You could have more than two. I wanted to know which ones are your efficiency tools. I don’t know, is there another tool that you use that makes and helps you be more efficient or effective? You said time blocking is your shortcut. Do you have an app that you use that supports your time blocking efforts?
Google Calendar. That’s exactly what I’ll do throughout the day. If I have a big task, which I’ve got a big one for our agency now. It’s creating about 55 videos for our staff to be able to use that are strategies that we’re going to be using on basically every single eCommerce client. I have to create these videos. That is a massive task, 55 strategies and different videos. For me, I’m going to put an hour every single day to doing these videos and block out my calendar. Nobody can book in during that time and that’s how I’m going to get it done.
I just interviewed Nash Ahmed from Undock. It’s an interesting new tool that focuses our time management around the calendar. It has some AI in it that will help you to move appointments around based on prioritization and things like that. It’s interesting. It links in with your current calendar mechanism. I have downloaded it. I have not tried it yet but based on what he was talking about, I’m going to be a huge fan if it does everything that he says it does. It’s a free tool. I’m not plugging anybody’s tool. I don’t get anything from that. I love new technologies that help us to work smarter. Let’s switch gears and talk about marketing. Your genius is in and around marketing. What are some top 2 or 3 tips that would help people in terms of working smarter around the way that they market themselves?
It depends on what industry you’re in. I’m good in the business to consumer space. That’s the space I feel like I know well. A couple of tips there is if you’re starting out, spend as much as you can trying to figure out your customer, getting as much data as you can. One of the things that a lot of people don’t do is they don’t have a feedback loop of data. Especially at Mindful Marketing, our agency, we try and get that feedback loop going in all ways. I don’t get anything for this. We use an app called Prove It that does post-purchase surveys, which is hilarious because it’s old school to do a post-purchase survey.
Are we ever finding out incredible data of where people think that they heard about us from? Attribution is this huge black box that we don’t exactly know how to attribute sales to certain channels. Google will tell you one thing, Facebook will tell you another. They’re taking credit for the same purchase oftentimes. No one is good at it yet. There are some tools out there that cost thousands of dollars that say that they’re good at it. I still don’t think that they’re incredible at it because I want to know the actual purchaser intent. That’s my big tip for everyone is getting that feedback loop back. You can say like, “Facebook is telling me that we had 100 purchases on this certain ad.” That’s cool. That’s great to know that that’s pushing the needle forward but I want the feedback back from the customer.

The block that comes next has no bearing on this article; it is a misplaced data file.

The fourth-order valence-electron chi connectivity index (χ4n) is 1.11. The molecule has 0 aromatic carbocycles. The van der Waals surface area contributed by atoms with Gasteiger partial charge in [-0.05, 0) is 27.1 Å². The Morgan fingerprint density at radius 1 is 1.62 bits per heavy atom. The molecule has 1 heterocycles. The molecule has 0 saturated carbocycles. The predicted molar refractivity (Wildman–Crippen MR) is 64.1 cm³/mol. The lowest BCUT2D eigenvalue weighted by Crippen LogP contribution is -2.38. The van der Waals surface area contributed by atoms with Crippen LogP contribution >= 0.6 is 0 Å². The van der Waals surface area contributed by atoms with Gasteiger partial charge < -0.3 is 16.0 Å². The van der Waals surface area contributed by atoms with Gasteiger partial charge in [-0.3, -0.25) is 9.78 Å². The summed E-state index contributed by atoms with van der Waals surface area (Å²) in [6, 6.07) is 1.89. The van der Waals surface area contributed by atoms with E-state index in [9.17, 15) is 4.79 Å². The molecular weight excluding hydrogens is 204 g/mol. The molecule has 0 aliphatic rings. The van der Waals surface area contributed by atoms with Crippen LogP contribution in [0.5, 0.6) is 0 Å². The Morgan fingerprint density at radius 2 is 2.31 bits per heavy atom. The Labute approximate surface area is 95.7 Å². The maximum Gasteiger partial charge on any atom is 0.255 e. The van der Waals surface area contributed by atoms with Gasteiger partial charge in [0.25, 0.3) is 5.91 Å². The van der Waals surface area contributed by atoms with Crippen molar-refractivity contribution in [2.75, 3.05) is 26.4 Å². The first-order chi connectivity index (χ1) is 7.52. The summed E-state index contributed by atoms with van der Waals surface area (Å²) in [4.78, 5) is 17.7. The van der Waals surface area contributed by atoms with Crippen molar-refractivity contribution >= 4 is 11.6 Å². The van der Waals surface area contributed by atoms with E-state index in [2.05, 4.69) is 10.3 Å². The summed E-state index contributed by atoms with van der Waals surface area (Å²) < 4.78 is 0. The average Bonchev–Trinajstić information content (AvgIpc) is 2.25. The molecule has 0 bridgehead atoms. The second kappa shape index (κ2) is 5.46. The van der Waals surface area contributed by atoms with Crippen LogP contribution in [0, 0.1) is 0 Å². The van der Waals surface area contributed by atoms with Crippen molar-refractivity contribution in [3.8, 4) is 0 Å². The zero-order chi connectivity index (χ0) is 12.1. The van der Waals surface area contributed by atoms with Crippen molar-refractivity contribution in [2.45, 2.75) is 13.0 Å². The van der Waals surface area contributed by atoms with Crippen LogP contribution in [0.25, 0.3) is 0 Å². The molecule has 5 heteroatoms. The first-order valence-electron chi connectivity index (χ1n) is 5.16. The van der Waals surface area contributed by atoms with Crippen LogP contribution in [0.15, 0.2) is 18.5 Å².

The more you know about the customer, the more you can tailor the message, the more you can tailor the product, the more that you can do with that information. That makes a lot of sense. It doesn’t have to be rocket science. Maybe it’s back to the basics types of things. If you’re going to go and reorganize a football team, apparently, they go back to the basics. They learn the blocking and the tackling in the playbook.

TBT 146 | Time Blocking

Time Blocking: If you just listen to the loudest person in the room, you’re probably not going to get the best feedback.

On that same note, is getting customer feedback. I’m a huge fan and proponent of VIP groups, whether you’re business-to-business or B2C, it’s all the same. You’re talking to humans no matter what. VIP groups are a great way to get feedback from your customers. At our clothing company, at Little and Lively, we have a VIP group that’s about 8,000 people. We’ll ask them a question. We released our Christmas collection, but right before we were about to release it, we asked them about which graphics they liked better. We’re trying to stir up some conversation, “Which graphics do you like better?” Everyone said they didn’t like either of them. We had 300 comments that were like, “We don’t like either of them.” It’s important. We went back to the drawing board, came up with new graphics and showed them. They were thankful that we had asked them and then went back and changed things. We sold out the collection in about 30 minutes when we launched it. We knew that we had done right by the customer. In the end, the revenue was the thermometer that showed us that we’d done right by the customer.